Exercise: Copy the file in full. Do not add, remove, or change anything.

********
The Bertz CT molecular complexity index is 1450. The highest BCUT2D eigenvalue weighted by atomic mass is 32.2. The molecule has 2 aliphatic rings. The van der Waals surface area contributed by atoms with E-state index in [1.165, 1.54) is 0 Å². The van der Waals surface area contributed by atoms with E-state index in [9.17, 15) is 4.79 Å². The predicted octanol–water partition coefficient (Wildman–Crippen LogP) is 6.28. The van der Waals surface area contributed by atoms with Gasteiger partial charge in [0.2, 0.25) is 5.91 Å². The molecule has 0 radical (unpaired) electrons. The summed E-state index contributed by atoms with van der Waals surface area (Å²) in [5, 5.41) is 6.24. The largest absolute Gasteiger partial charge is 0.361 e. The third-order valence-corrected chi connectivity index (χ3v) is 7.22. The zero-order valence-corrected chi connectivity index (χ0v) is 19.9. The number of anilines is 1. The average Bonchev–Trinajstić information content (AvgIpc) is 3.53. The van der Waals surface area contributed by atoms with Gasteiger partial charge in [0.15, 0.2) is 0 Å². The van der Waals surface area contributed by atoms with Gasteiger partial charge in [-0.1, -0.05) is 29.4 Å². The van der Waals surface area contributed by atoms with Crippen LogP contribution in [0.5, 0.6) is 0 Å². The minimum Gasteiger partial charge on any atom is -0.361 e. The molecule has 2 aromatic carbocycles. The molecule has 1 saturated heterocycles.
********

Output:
The Bertz CT molecular complexity index is 1450. The highest BCUT2D eigenvalue weighted by atomic mass is 32.2. The molecule has 2 aliphatic rings. The van der Waals surface area contributed by atoms with E-state index in [1.165, 1.54) is 0 Å². The van der Waals surface area contributed by atoms with E-state index in [9.17, 15) is 4.79 Å². The predicted octanol–water partition coefficient (Wildman–Crippen LogP) is 6.28. The van der Waals surface area contributed by atoms with Gasteiger partial charge in [0.2, 0.25) is 5.91 Å². The molecule has 0 radical (unpaired) electrons. The summed E-state index contributed by atoms with van der Waals surface area (Å²) in [5, 5.41) is 6.24. The largest absolute Gasteiger partial charge is 0.361 e. The third-order valence-corrected chi connectivity index (χ3v) is 7.22. The zero-order valence-corrected chi connectivity index (χ0v) is 19.9. The number of anilines is 1. The average Bonchev–Trinajstić information content (AvgIpc) is 3.53. The van der Waals surface area contributed by atoms with Gasteiger partial charge in [0.15, 0.2) is 0 Å². The van der Waals surface area contributed by atoms with Gasteiger partial charge in [-0.1, -0.05) is 29.4 Å². The van der Waals surface area contributed by atoms with Crippen LogP contribution in [0.5, 0.6) is 0 Å². The minimum Gasteiger partial charge on any atom is -0.361 e. The molecule has 2 aromatic carbocycles. The molecule has 1 saturated heterocycles.